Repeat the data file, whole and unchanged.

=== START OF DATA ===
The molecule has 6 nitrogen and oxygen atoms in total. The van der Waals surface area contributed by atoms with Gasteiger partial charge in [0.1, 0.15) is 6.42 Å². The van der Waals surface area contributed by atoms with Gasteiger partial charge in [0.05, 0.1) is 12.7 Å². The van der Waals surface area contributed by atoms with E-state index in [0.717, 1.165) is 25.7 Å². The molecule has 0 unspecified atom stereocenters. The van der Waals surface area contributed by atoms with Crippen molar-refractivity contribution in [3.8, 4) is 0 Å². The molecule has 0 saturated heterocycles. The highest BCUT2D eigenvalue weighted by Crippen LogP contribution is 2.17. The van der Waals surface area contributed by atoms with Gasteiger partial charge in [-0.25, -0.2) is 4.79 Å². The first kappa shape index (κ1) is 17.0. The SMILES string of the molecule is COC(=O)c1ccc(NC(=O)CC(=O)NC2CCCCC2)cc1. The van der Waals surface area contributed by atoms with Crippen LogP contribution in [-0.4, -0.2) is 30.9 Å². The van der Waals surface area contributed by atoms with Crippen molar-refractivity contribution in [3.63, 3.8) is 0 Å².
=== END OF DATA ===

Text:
The molecule has 6 nitrogen and oxygen atoms in total. The van der Waals surface area contributed by atoms with Gasteiger partial charge in [0.1, 0.15) is 6.42 Å². The van der Waals surface area contributed by atoms with Gasteiger partial charge in [0.05, 0.1) is 12.7 Å². The van der Waals surface area contributed by atoms with E-state index in [0.717, 1.165) is 25.7 Å². The molecule has 0 unspecified atom stereocenters. The van der Waals surface area contributed by atoms with Crippen molar-refractivity contribution in [3.8, 4) is 0 Å². The molecule has 0 saturated heterocycles. The highest BCUT2D eigenvalue weighted by Crippen LogP contribution is 2.17. The van der Waals surface area contributed by atoms with Gasteiger partial charge in [-0.25, -0.2) is 4.79 Å². The first kappa shape index (κ1) is 17.0. The SMILES string of the molecule is COC(=O)c1ccc(NC(=O)CC(=O)NC2CCCCC2)cc1. The van der Waals surface area contributed by atoms with Crippen LogP contribution in [-0.4, -0.2) is 30.9 Å². The van der Waals surface area contributed by atoms with Crippen molar-refractivity contribution in [3.63, 3.8) is 0 Å².